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Family dynamics

11th Mar 2020

Irish Ferries has introduced a Sunflower Scheme that will make travelling with kids who have sensory needs easier


Did you know what the Sunflower Symbol means?

We didn’t until today – and it’s an initiative that we applaud.

The scheme offers special lanyards to people who have hidden disabilities such as autism, chronic pain, dementia and anxiety as well as speech, vision or hearing impairments.

Irish Ferries has announced that it will be introducing the Sunflower Scheme for passengers across its fleet. It is the first travel operator in Ireland to do so.

The lanyard will signify to Irish Ferries staff that a person may need special or additional care. The staff have undergone special training to help them to understand and respond to the needs of those with hidden disabilities in an appropriate manner.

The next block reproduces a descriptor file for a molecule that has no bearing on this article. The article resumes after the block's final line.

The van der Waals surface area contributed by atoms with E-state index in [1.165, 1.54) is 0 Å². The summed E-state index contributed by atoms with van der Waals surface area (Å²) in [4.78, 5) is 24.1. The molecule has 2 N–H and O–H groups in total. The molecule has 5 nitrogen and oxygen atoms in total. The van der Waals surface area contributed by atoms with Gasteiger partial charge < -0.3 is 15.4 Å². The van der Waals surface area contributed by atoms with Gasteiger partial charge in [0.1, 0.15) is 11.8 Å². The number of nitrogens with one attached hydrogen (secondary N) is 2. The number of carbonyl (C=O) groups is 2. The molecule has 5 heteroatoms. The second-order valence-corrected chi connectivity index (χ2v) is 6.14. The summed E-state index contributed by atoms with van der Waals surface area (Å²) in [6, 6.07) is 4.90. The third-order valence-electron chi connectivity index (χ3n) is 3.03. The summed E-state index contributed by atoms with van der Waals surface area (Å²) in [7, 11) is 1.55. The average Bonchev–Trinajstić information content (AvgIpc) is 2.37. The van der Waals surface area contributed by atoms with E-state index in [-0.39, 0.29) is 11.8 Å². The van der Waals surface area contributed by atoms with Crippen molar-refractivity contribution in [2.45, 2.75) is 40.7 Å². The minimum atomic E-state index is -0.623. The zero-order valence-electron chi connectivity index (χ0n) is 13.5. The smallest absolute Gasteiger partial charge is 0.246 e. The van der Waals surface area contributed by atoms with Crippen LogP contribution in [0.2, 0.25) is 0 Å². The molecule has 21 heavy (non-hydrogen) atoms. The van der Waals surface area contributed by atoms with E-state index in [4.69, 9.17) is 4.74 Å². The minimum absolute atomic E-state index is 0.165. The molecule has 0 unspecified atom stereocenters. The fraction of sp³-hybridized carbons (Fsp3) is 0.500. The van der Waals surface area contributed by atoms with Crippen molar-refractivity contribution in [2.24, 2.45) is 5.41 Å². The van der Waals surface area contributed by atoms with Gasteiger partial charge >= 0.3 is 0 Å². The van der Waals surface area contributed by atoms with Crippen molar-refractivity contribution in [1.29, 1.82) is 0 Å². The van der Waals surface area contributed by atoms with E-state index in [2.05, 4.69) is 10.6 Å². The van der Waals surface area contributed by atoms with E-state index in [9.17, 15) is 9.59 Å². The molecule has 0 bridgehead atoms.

Michelle O’Connor and son Ben from Dublin pictured with the staff of the WB Yeats

It’s a subtle and dignified way to get the message across, and one that we think will be particularly helpful for parents of children who have autism or sensory issues. Travelling is, after all, a stressful experience at the best of times and can be very overwhelming for children, particularly those with autism.

Anyone who needs a lanyard – which are green with a cheery sunflower print – can have one sent to their home in advance of travel or collect them at the port before departure.

Ten-year-old Ben O’Connor, pictured with W.B. Yeats Master Girts Fisers-Blumbergs

The Hidden Disabilities Sunflower Scheme was first set up in Gatwick airport in 2016 and is now widely used across airports and rail services across the UK, as well as by the NHS. It’s also used at leisure facilities and by businesses including Marks & Spencer and Argos.

The sunflower was chosen as the scheme’s icon as it is bright and easy to see and because it has connotations of happiness, positivity and strength.

You can find out more about the scheme on the Irish Ferries and Hidden Disabilities websites.